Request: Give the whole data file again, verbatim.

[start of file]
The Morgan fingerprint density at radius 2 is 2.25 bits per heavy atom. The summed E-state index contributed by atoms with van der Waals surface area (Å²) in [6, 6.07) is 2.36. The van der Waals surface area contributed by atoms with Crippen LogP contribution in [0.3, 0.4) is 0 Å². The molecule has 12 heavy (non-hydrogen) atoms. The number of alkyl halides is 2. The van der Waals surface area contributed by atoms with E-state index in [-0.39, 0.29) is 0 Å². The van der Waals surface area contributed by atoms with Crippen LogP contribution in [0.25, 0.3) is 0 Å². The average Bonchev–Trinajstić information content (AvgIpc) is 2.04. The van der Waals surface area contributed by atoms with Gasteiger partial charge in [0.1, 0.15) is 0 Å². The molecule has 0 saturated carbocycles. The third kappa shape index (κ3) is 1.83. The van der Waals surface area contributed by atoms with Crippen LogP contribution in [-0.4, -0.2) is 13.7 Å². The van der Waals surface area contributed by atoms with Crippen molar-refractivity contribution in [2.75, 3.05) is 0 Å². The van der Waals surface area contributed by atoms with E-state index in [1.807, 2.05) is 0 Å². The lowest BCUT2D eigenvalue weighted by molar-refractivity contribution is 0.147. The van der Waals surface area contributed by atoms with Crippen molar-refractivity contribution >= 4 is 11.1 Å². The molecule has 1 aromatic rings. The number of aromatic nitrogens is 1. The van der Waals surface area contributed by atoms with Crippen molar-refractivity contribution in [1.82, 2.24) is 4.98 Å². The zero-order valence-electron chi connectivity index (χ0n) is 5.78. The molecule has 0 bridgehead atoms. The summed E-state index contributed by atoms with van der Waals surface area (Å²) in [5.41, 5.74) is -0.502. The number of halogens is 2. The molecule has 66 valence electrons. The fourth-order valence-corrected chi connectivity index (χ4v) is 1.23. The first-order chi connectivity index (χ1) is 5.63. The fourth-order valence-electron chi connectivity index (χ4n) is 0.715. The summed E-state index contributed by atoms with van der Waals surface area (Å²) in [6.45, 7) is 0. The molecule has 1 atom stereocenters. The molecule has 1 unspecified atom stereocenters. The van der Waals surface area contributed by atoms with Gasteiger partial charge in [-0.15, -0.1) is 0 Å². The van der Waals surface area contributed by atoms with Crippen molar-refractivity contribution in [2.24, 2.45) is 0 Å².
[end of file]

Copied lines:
The Morgan fingerprint density at radius 2 is 2.25 bits per heavy atom. The summed E-state index contributed by atoms with van der Waals surface area (Å²) in [6, 6.07) is 2.36. The van der Waals surface area contributed by atoms with Crippen LogP contribution in [0.3, 0.4) is 0 Å². The molecule has 12 heavy (non-hydrogen) atoms. The number of alkyl halides is 2. The van der Waals surface area contributed by atoms with E-state index in [-0.39, 0.29) is 0 Å². The van der Waals surface area contributed by atoms with Crippen LogP contribution in [0.25, 0.3) is 0 Å². The average Bonchev–Trinajstić information content (AvgIpc) is 2.04. The van der Waals surface area contributed by atoms with Gasteiger partial charge in [0.1, 0.15) is 0 Å². The molecule has 0 saturated carbocycles. The third kappa shape index (κ3) is 1.83. The van der Waals surface area contributed by atoms with Crippen LogP contribution in [-0.4, -0.2) is 13.7 Å². The van der Waals surface area contributed by atoms with Crippen molar-refractivity contribution in [2.75, 3.05) is 0 Å². The van der Waals surface area contributed by atoms with E-state index in [1.807, 2.05) is 0 Å². The lowest BCUT2D eigenvalue weighted by molar-refractivity contribution is 0.147. The van der Waals surface area contributed by atoms with Crippen molar-refractivity contribution >= 4 is 11.1 Å². The molecule has 1 aromatic rings. The number of aromatic nitrogens is 1. The van der Waals surface area contributed by atoms with Crippen molar-refractivity contribution in [1.82, 2.24) is 4.98 Å². The zero-order valence-electron chi connectivity index (χ0n) is 5.78. The molecule has 0 bridgehead atoms. The summed E-state index contributed by atoms with van der Waals surface area (Å²) in [5.41, 5.74) is -0.502. The number of halogens is 2. The molecule has 66 valence electrons. The fourth-order valence-corrected chi connectivity index (χ4v) is 1.23. The first-order chi connectivity index (χ1) is 5.63. The fourth-order valence-electron chi connectivity index (χ4n) is 0.715. The summed E-state index contributed by atoms with van der Waals surface area (Å²) in [6.45, 7) is 0. The molecule has 1 atom stereocenters. The molecule has 1 unspecified atom stereocenters. The van der Waals surface area contributed by atoms with Gasteiger partial charge in [-0.15, -0.1) is 0 Å². The van der Waals surface area contributed by atoms with Crippen molar-refractivity contribution in [2.24, 2.45) is 0 Å².